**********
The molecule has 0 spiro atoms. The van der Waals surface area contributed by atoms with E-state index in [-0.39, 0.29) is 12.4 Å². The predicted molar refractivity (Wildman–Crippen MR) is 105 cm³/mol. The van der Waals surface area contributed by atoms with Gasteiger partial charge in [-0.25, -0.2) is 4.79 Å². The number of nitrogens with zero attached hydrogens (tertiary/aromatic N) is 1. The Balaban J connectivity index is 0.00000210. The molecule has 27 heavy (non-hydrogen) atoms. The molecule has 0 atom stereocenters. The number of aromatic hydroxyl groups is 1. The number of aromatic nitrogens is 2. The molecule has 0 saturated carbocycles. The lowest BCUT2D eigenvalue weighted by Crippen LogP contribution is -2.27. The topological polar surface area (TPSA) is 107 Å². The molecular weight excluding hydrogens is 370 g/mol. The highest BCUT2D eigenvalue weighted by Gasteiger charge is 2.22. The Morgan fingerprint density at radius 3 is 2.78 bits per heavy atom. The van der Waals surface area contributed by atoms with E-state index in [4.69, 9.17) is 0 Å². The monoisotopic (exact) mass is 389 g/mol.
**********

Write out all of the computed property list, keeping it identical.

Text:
The molecule has 0 spiro atoms. The van der Waals surface area contributed by atoms with E-state index in [-0.39, 0.29) is 12.4 Å². The predicted molar refractivity (Wildman–Crippen MR) is 105 cm³/mol. The van der Waals surface area contributed by atoms with Gasteiger partial charge in [-0.25, -0.2) is 4.79 Å². The number of nitrogens with zero attached hydrogens (tertiary/aromatic N) is 1. The Balaban J connectivity index is 0.00000210. The molecule has 27 heavy (non-hydrogen) atoms. The molecule has 0 atom stereocenters. The number of aromatic hydroxyl groups is 1. The number of aromatic nitrogens is 2. The molecule has 0 saturated carbocycles. The lowest BCUT2D eigenvalue weighted by Crippen LogP contribution is -2.27. The topological polar surface area (TPSA) is 107 Å². The molecular weight excluding hydrogens is 370 g/mol. The highest BCUT2D eigenvalue weighted by Gasteiger charge is 2.22. The Morgan fingerprint density at radius 3 is 2.78 bits per heavy atom. The van der Waals surface area contributed by atoms with E-state index in [4.69, 9.17) is 0 Å². The monoisotopic (exact) mass is 389 g/mol.